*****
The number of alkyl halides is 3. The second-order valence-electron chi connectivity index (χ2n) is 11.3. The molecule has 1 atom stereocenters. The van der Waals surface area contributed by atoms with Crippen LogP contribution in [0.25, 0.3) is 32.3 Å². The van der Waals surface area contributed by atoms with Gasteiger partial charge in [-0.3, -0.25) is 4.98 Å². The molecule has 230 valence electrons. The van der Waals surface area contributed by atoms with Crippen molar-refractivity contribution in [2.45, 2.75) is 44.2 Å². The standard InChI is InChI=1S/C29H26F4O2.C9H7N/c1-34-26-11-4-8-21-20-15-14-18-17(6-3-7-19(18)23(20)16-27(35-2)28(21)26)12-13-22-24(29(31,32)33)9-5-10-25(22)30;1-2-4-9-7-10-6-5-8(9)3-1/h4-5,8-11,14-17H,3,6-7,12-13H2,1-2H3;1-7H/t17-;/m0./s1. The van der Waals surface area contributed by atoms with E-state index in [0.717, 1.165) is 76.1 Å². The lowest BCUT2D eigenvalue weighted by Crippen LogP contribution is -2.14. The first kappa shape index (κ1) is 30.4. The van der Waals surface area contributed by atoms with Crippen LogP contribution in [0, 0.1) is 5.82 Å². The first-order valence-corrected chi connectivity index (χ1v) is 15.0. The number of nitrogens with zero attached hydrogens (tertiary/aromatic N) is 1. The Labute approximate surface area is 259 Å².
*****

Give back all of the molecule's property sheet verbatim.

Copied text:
The number of alkyl halides is 3. The second-order valence-electron chi connectivity index (χ2n) is 11.3. The molecule has 1 atom stereocenters. The van der Waals surface area contributed by atoms with Crippen LogP contribution in [0.25, 0.3) is 32.3 Å². The van der Waals surface area contributed by atoms with Gasteiger partial charge in [-0.3, -0.25) is 4.98 Å². The molecule has 230 valence electrons. The van der Waals surface area contributed by atoms with Crippen molar-refractivity contribution in [2.45, 2.75) is 44.2 Å². The standard InChI is InChI=1S/C29H26F4O2.C9H7N/c1-34-26-11-4-8-21-20-15-14-18-17(6-3-7-19(18)23(20)16-27(35-2)28(21)26)12-13-22-24(29(31,32)33)9-5-10-25(22)30;1-2-4-9-7-10-6-5-8(9)3-1/h4-5,8-11,14-17H,3,6-7,12-13H2,1-2H3;1-7H/t17-;/m0./s1. The van der Waals surface area contributed by atoms with E-state index in [0.717, 1.165) is 76.1 Å². The lowest BCUT2D eigenvalue weighted by Crippen LogP contribution is -2.14. The first kappa shape index (κ1) is 30.4. The van der Waals surface area contributed by atoms with Crippen LogP contribution in [0, 0.1) is 5.82 Å². The first-order valence-corrected chi connectivity index (χ1v) is 15.0. The number of nitrogens with zero attached hydrogens (tertiary/aromatic N) is 1. The Labute approximate surface area is 259 Å².